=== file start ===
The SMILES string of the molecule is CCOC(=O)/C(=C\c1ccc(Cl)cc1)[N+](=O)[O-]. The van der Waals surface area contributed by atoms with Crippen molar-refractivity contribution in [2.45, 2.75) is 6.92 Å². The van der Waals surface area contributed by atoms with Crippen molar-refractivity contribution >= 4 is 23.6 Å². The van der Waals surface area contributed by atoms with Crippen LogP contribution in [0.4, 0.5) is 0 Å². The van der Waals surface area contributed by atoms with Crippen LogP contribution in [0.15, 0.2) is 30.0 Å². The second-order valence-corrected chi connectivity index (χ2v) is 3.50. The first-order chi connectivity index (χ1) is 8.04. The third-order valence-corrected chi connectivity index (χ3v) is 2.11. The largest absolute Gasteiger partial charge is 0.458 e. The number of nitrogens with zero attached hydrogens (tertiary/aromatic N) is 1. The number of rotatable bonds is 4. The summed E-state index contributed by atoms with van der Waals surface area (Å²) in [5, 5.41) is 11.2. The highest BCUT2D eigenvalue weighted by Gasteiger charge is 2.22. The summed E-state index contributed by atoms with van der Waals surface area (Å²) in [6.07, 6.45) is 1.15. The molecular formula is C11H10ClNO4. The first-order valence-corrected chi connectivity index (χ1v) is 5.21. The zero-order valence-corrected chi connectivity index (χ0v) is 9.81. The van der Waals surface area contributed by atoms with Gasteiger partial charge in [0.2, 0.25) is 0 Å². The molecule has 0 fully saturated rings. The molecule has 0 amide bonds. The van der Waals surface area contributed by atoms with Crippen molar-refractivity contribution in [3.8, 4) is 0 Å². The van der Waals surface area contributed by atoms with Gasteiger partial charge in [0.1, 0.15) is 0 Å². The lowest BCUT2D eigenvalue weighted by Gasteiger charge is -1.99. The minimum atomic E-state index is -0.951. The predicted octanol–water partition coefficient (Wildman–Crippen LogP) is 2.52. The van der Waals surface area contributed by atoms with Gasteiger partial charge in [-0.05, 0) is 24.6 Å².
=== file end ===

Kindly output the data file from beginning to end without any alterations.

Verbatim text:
The SMILES string of the molecule is CCOC(=O)/C(=C\c1ccc(Cl)cc1)[N+](=O)[O-]. The van der Waals surface area contributed by atoms with Crippen molar-refractivity contribution in [2.45, 2.75) is 6.92 Å². The van der Waals surface area contributed by atoms with Crippen molar-refractivity contribution >= 4 is 23.6 Å². The van der Waals surface area contributed by atoms with Crippen LogP contribution in [0.4, 0.5) is 0 Å². The van der Waals surface area contributed by atoms with Crippen LogP contribution in [0.15, 0.2) is 30.0 Å². The second-order valence-corrected chi connectivity index (χ2v) is 3.50. The first-order chi connectivity index (χ1) is 8.04. The third-order valence-corrected chi connectivity index (χ3v) is 2.11. The largest absolute Gasteiger partial charge is 0.458 e. The number of nitrogens with zero attached hydrogens (tertiary/aromatic N) is 1. The number of rotatable bonds is 4. The summed E-state index contributed by atoms with van der Waals surface area (Å²) in [5, 5.41) is 11.2. The highest BCUT2D eigenvalue weighted by Gasteiger charge is 2.22. The summed E-state index contributed by atoms with van der Waals surface area (Å²) in [6.07, 6.45) is 1.15. The molecular formula is C11H10ClNO4. The first-order valence-corrected chi connectivity index (χ1v) is 5.21. The zero-order valence-corrected chi connectivity index (χ0v) is 9.81. The van der Waals surface area contributed by atoms with Gasteiger partial charge in [0.2, 0.25) is 0 Å². The molecule has 0 fully saturated rings. The molecule has 0 amide bonds. The van der Waals surface area contributed by atoms with Crippen molar-refractivity contribution in [3.8, 4) is 0 Å². The van der Waals surface area contributed by atoms with Gasteiger partial charge in [0.1, 0.15) is 0 Å². The lowest BCUT2D eigenvalue weighted by Gasteiger charge is -1.99. The minimum atomic E-state index is -0.951. The predicted octanol–water partition coefficient (Wildman–Crippen LogP) is 2.52. The van der Waals surface area contributed by atoms with Gasteiger partial charge in [-0.05, 0) is 24.6 Å².